Ken Crawley Jersey

Saints CB Ken Crawley has signed his original round restricted free agent tender, as veteran NFL reporter Howard Balzer tweets. We learned last week that Crawley would be signing the tender, as he had not garnered any interest from rival clubs.

The lack of interest is not surprising, even though a team that signed Crawley to an offer sheet would not have needed to send any draft compensation to the Saints (since Crawley entered the league as an undrafted free agent). Crawley was demoted from his starting role prior to New Orleans’ Week 3 matchup last year, and although he was reinstated as a starter for the next three contests, he wound up appearing in only ten games and did not return to the starting lineup.

That was quite a contrast from his 2017 campaign, when he started all 13 games that he appeared in. But in 2018, Crawley finished as a bottom-three cornerback, per Pro Football Focus‘ advanced metrics, and although he is now under contract for 2019, his $2.025M salary is not guaranteed, so he could be cut without any cap repercussions.

For his career, Crawley has 128 tackles, an interception, a forced fumble, and 31 passes defensed.

A lot has gone right for the Saints this year — but not everything. When the Sean on the Shelf turns in his report, it won’t be just his opponents he tells Santa about. It’ll be his own team, too — along with a few others.

One of the most important positions on any Sean Payton Saints roster is the second cornerback spot. When the Saints have good play from the position, they tend to win a lot of games. When they don’t, they tend to finish the season 7-9. In 2017, Ken Crawley competently handled CB2 for a surprisingly resurgent Saints defense. In 2018, he struggled and lost his starting spot, necessitating the trade for former New York Giant Eli Apple to replace him.

Specifically the injury bug that has gotten to the Saints’ wide receivers. Ted Ginn and Cameron Meredith were supposed to be major contributors to the passing game, but both ended up on injured reserve. The Saints signed former Dallas Cowboys star Dez Bryant to help patch up the spot, but he promptly tore an Achilles’ tendon in practice, and joined the list.

In 2011, Brees broke the single-season passing yardage record and scored more touchdowns during a more explosive season than the one Green Bay Packers quarterback Aaron Rodgers had, but MVP voters favored Rodgers’ league-leading efficiency and gave him the award.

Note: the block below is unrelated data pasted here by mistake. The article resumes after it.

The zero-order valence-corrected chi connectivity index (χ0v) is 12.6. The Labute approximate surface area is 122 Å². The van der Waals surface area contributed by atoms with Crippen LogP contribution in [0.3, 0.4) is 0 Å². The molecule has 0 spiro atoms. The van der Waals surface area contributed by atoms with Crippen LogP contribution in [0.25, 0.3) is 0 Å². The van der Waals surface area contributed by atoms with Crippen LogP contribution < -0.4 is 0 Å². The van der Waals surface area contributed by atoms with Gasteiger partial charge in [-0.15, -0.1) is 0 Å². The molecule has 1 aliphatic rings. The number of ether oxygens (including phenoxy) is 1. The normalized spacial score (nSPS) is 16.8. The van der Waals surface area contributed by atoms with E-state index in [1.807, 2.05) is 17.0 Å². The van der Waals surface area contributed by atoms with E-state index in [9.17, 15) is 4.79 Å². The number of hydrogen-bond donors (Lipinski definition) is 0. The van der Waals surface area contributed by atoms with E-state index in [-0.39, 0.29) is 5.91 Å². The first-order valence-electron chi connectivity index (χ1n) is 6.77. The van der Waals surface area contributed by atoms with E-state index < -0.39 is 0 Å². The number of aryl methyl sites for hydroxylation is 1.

In 2018, it’s Brees who leads the NFL in passing efficiency. However, don’t be surprised if many voters favor the yards and touchdowns of Chiefs quarterback Patrick Mahomes, flipping the logic of 2011 on its head and costing Brees yet another MVP award he has done enough to win.

So ask Santa for a Brees MVP stocking stuffer (or for him to deliver lumps of coal to the MVP voters who deserve them).

The third-year defensive tackle has rocketed to the top of the nice list this year by putting everything together and becoming the sort of explosive interior pass rushing presence New Orleans has lacked since the departure of Saints Hall of Famer La’Roi Glover in 2002.

These are the types of plays the Kansas City Chiefs hoped Tyreek Hill would make when they used a fifth-round draft pick on him earlier this year.

Midway through the second quarter of Sunday’s game against the New Orleans Saints, Kansas City quarterback Alex Smith took a deep shot down the sideline to Hill. While Saints defensive back Ken Crawley did everything he could to break up the pass, the rookie wideout made a great play to haul it in and put points on the scoreboard.

The 38-yard touchdown and Cairo Santos’ extra point gave the Chiefs a 21-7 lead seven minutes before halftime en route to a 27-21 win.

This was Hill’s only catch of the day (he added 23 rushing yards on two carries), but it was one for the highlight reels.

New Orleans Saints cornerback Ken Crawley intends to sign his restricted free agent tender when the team reports for the offseason workout program next Monday, according to a league source.

The Saints offered Crawley the original-round tender last month before free agency began, a one-year deal worth about $2 million that gave the team right of first refusal if another team signed him to an offer sheet.

The NFL’s deadline for restricted free agents to sign offer sheets is Friday (April 19). To this point, Crawley has yet to receive another offer, and the expectation is that he won’t before the deadline.

Like all good defensive backs, Marcus Williams has been trained to have a short memory.

The message has been drilled into his head over the years. Forget the last play. Move on to the next one.

Unfortunately, for Williams, his last play was a doozy. His ill-timed missed tackle on Stefon Diggs’ 61-yard touchdown catch in the NFC Divisional playoffs authored the Minnesota Miracle and spawned a litany of cold-hearted memes and gifs on social media.

The play meant sudden death to the Saints’ 2017 season and vaulted Williams into the halls of infamy with other players who have suffered the unfortunate fate of committing miscues at critical moments in big games.

In an attempt to turn a negative into a positive, Williams used the play as motivational fuel throughout the offseason. In March, he posted a workout video on social media with the caption “Turning my nightmare into my motivation!!!” He also posted motivational notes in his Metairie apartment, including one that read “Never let it happen again.”